Cover image for Fallen angel
Fallen angel
David, Peter (Peter Allen)
Personal Author:
Publication Information:
New York : DC Comics, [2004]

Physical Description:
129 pages : chiefly color illustrations ; 26 cm
General Note:
"Originally published in single magazine form in Fallen angel 1-6"--T.p. verso.
Reading Level:
Suggested for mature readers.
Format :


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Material Type
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FICTION Graphic Novel Graphic Novels

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Criminals conduct their business unafraid, and the uncommon is commonplace. And moving through it all like broken glass--smooth, yet cunning--is the woman called the Fallen Angel, who helps people in need when they find themselves at a crossroads in their lives. But the Fallen Angel's help isn't always what it seems.

Author Notes

Peter David was born September 23, 1956 in New Jersey, and raised in Pennsylvania. David originally tried to work in Journalism but finally got a job at Marvel Comics as Asst. Direct Sales Manager. He wrote some "fill in" comics for Spider-man and eventually got to the point where he was the regular writer for several titles. David has had over fifty novels published, including numerous appearances on the New York Times Bestsellers List. His greatest fame comes from the Star Trek novels, where he is the most popular writer of the series, with Imzadi being one of the best selling Star Trek novels of all time.

David is also co-creator and author of the bestselling New Frontier series for Pocket Books and has also had short stories appear in such collections as Shock Rock, Shock Rock II and Otherwere, as well as Isaac Asimov's Science Fiction Magazine and the Magazine of Fantasy and Science Fiction. David had an award-winning twelve-year run on The Incredible Hulk, and he has also worked on such popular titles as Supergirl, Young Justice, Soulsearchers and Company, Aquaman, Spider-Man, Spider-Man 2099, X-Factor, Star Trek, Wolverine, The Phantom, Sachs & Violens and many others. He has also written comic book-related novels, such as The Hulk: What Savage Beast, and co-edited the Ultimate Hulk short story collection.

His opinion column "But I Digress" has been running in the industry trade newspaper The Comic Buyers Guide for nearly a decade, and in that time has been the paper's consistently most popular feature and was also collected into a trade paperback edition. Peter is the co-creator, with popular science fiction icon Bill Mumy of the Cable Ace Award-nominated science fiction series Space Cases, which ran for two seasons on Nickelodeon. He has also written several scripts for the Hugo Award winning TV series Babylon 5, and the sequel series Crusade, as well as the animated series Roswell. David has also written several films for Full Moon Entertainment and co-produced two of them, including two installments in the popular Trancers series as well as the science fiction western spoof Oblivion, which won the Gold Award at the 1994 Houston International Film Festival for best Theatrical Feature Film, Fantasy/Horror category.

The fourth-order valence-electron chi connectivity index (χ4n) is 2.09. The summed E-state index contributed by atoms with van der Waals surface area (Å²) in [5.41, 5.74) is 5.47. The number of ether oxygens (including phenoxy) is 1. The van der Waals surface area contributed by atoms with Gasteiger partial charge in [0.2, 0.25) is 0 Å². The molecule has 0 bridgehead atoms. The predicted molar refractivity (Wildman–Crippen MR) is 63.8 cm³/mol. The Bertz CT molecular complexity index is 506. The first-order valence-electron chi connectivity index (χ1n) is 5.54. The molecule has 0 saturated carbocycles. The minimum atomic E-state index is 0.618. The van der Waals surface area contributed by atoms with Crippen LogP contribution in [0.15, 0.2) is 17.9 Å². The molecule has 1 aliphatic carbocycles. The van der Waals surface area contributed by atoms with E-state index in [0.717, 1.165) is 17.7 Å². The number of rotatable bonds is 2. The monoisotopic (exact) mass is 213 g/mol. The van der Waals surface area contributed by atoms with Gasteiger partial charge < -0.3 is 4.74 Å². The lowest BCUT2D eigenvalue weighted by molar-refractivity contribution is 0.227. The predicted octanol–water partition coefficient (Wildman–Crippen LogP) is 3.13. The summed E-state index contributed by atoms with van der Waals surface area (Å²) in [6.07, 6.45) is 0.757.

David has won many other awards including the Haxtur Award 1996 in Spain, Best Comic script; OZCon 1995 award in Australia, Favorite International Writer; Comic Buyers Guide 1995 Fan Awards, Favorite writer; Wizard Fan Award Winner 1993; Golden Duck Award for Young Adult Series for Starfleet Academy, 1994; UK Comic Art Award, 1993; and the Will Eisner Comic Industry Award, 1993.

(Bowker Author Biography) Peter David is the author of several bestselling Star Trek novels, including I, Q; Q-in-Law; Imzadi; Vendetta; and the bestselling New Frontier original Star Trek series. He lives in Patchogue, NY.

(Publisher Provided)

Reviews 1

Library Journal Review

In this strong new series, David (whose credits range from highly regarded Incredible Hulk comics to the English adaptation of Ken Akamatsu's manga Negima) introduces a mythic city where crime noir, the eerie supernatural, and an unusual super-powered character come together. In Bete Noire, it is said, events somehow mystically shape the outside world. By day, the city is bright and safe, but crime and shadows rule the night. Into this "karmic powder keg" (to quote the city's enigmatic magistrate Doctor Juris) has come the Fallen Angel, a mysterious nocturnal heroine for hire with powers as yet undefined who acts as a law unto herself, turning on her employers if she finds their motives less than pure. David creates a compelling relationship between the Angel and Juris, and features an excellent supporting cast including Juris's shrewd and sly chief examiner Slate; colorful drug runner "Asia" Minor; and Dolf, aged owner of the Furors bar. Lopez and Blanco ably portray battles both gritty and supernatural. Though not part of DC's Vertigo line, this is right up the alley of Vertigo readers. Because of sex and seriously gory violence, it is recommended for adult collections. (c) Copyright 2010. Library Journals LLC, a wholly owned subsidiary of Media Source, Inc. No redistribution permitted.